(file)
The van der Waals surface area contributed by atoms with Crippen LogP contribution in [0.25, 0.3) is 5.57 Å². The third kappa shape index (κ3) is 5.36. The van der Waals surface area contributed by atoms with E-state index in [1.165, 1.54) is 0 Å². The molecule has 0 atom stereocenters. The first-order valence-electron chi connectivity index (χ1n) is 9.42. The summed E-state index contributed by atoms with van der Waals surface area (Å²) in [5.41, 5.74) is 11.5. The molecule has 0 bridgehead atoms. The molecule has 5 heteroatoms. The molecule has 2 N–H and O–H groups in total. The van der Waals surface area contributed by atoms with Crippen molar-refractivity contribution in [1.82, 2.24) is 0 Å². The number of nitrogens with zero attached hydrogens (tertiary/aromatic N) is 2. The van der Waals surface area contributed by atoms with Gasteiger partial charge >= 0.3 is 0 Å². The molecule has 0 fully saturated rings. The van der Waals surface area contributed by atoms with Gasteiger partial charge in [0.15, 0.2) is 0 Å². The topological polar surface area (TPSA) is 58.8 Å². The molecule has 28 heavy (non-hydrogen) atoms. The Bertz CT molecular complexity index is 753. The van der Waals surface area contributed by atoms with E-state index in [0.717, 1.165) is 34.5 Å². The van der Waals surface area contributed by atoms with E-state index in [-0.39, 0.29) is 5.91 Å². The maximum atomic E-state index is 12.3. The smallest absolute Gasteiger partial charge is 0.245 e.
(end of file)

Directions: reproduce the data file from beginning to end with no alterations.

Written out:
The van der Waals surface area contributed by atoms with Crippen LogP contribution in [0.25, 0.3) is 5.57 Å². The third kappa shape index (κ3) is 5.36. The van der Waals surface area contributed by atoms with E-state index in [1.165, 1.54) is 0 Å². The molecule has 0 atom stereocenters. The first-order valence-electron chi connectivity index (χ1n) is 9.42. The summed E-state index contributed by atoms with van der Waals surface area (Å²) in [5.41, 5.74) is 11.5. The molecule has 0 bridgehead atoms. The molecule has 5 heteroatoms. The molecule has 2 N–H and O–H groups in total. The van der Waals surface area contributed by atoms with Crippen molar-refractivity contribution in [1.82, 2.24) is 0 Å². The number of nitrogens with zero attached hydrogens (tertiary/aromatic N) is 2. The van der Waals surface area contributed by atoms with Gasteiger partial charge >= 0.3 is 0 Å². The molecule has 0 fully saturated rings. The van der Waals surface area contributed by atoms with Gasteiger partial charge in [0.15, 0.2) is 0 Å². The topological polar surface area (TPSA) is 58.8 Å². The molecule has 28 heavy (non-hydrogen) atoms. The Bertz CT molecular complexity index is 753. The van der Waals surface area contributed by atoms with E-state index in [0.717, 1.165) is 34.5 Å². The van der Waals surface area contributed by atoms with E-state index in [-0.39, 0.29) is 5.91 Å². The maximum atomic E-state index is 12.3. The smallest absolute Gasteiger partial charge is 0.245 e.